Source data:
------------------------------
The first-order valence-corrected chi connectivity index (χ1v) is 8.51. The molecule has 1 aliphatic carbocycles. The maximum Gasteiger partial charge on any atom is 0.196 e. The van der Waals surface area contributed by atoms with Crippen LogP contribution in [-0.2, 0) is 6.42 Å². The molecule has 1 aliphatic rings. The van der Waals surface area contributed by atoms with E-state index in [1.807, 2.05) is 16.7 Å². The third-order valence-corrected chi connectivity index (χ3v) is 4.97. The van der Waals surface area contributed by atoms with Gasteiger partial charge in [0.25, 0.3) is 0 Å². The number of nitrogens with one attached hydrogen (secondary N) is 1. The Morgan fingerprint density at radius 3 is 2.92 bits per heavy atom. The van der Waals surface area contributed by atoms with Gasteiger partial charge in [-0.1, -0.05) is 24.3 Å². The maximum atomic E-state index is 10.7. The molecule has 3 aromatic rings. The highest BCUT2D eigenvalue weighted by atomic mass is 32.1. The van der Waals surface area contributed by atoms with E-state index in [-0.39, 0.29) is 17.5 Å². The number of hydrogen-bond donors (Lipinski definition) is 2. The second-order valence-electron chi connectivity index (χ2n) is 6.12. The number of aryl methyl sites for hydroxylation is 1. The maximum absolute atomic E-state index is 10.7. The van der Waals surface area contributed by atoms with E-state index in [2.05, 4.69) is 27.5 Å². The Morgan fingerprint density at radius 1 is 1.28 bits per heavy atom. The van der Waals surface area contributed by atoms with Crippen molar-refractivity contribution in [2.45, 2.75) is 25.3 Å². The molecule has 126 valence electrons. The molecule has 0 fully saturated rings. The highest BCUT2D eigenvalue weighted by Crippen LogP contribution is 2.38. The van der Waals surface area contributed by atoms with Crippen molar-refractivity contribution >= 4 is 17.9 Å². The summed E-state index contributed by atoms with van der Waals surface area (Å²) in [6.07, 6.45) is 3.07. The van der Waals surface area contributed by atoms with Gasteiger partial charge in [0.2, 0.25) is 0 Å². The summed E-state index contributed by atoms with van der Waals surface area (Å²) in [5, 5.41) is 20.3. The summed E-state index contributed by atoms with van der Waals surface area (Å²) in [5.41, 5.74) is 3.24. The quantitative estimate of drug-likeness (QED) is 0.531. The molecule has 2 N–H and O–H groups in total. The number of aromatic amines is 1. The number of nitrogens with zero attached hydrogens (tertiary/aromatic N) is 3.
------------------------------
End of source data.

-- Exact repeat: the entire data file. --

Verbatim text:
The first-order valence-corrected chi connectivity index (χ1v) is 8.51. The molecule has 1 aliphatic carbocycles. The maximum Gasteiger partial charge on any atom is 0.196 e. The van der Waals surface area contributed by atoms with Crippen LogP contribution in [-0.2, 0) is 6.42 Å². The molecule has 1 aliphatic rings. The van der Waals surface area contributed by atoms with E-state index in [1.807, 2.05) is 16.7 Å². The third-order valence-corrected chi connectivity index (χ3v) is 4.97. The van der Waals surface area contributed by atoms with Gasteiger partial charge in [0.25, 0.3) is 0 Å². The number of nitrogens with one attached hydrogen (secondary N) is 1. The Morgan fingerprint density at radius 3 is 2.92 bits per heavy atom. The van der Waals surface area contributed by atoms with Gasteiger partial charge in [-0.1, -0.05) is 24.3 Å². The maximum atomic E-state index is 10.7. The molecule has 3 aromatic rings. The highest BCUT2D eigenvalue weighted by atomic mass is 32.1. The van der Waals surface area contributed by atoms with E-state index in [-0.39, 0.29) is 17.5 Å². The number of hydrogen-bond donors (Lipinski definition) is 2. The second-order valence-electron chi connectivity index (χ2n) is 6.12. The number of aryl methyl sites for hydroxylation is 1. The maximum absolute atomic E-state index is 10.7. The van der Waals surface area contributed by atoms with E-state index in [2.05, 4.69) is 27.5 Å². The Morgan fingerprint density at radius 1 is 1.28 bits per heavy atom. The van der Waals surface area contributed by atoms with Crippen molar-refractivity contribution in [2.45, 2.75) is 25.3 Å². The molecule has 126 valence electrons. The molecule has 0 fully saturated rings. The highest BCUT2D eigenvalue weighted by Crippen LogP contribution is 2.38. The van der Waals surface area contributed by atoms with Crippen molar-refractivity contribution >= 4 is 17.9 Å². The summed E-state index contributed by atoms with van der Waals surface area (Å²) in [6.07, 6.45) is 3.07. The van der Waals surface area contributed by atoms with Gasteiger partial charge in [0.2, 0.25) is 0 Å². The summed E-state index contributed by atoms with van der Waals surface area (Å²) in [5, 5.41) is 20.3. The summed E-state index contributed by atoms with van der Waals surface area (Å²) in [5.41, 5.74) is 3.24. The quantitative estimate of drug-likeness (QED) is 0.531. The molecule has 2 N–H and O–H groups in total. The number of aromatic amines is 1. The number of nitrogens with zero attached hydrogens (tertiary/aromatic N) is 3.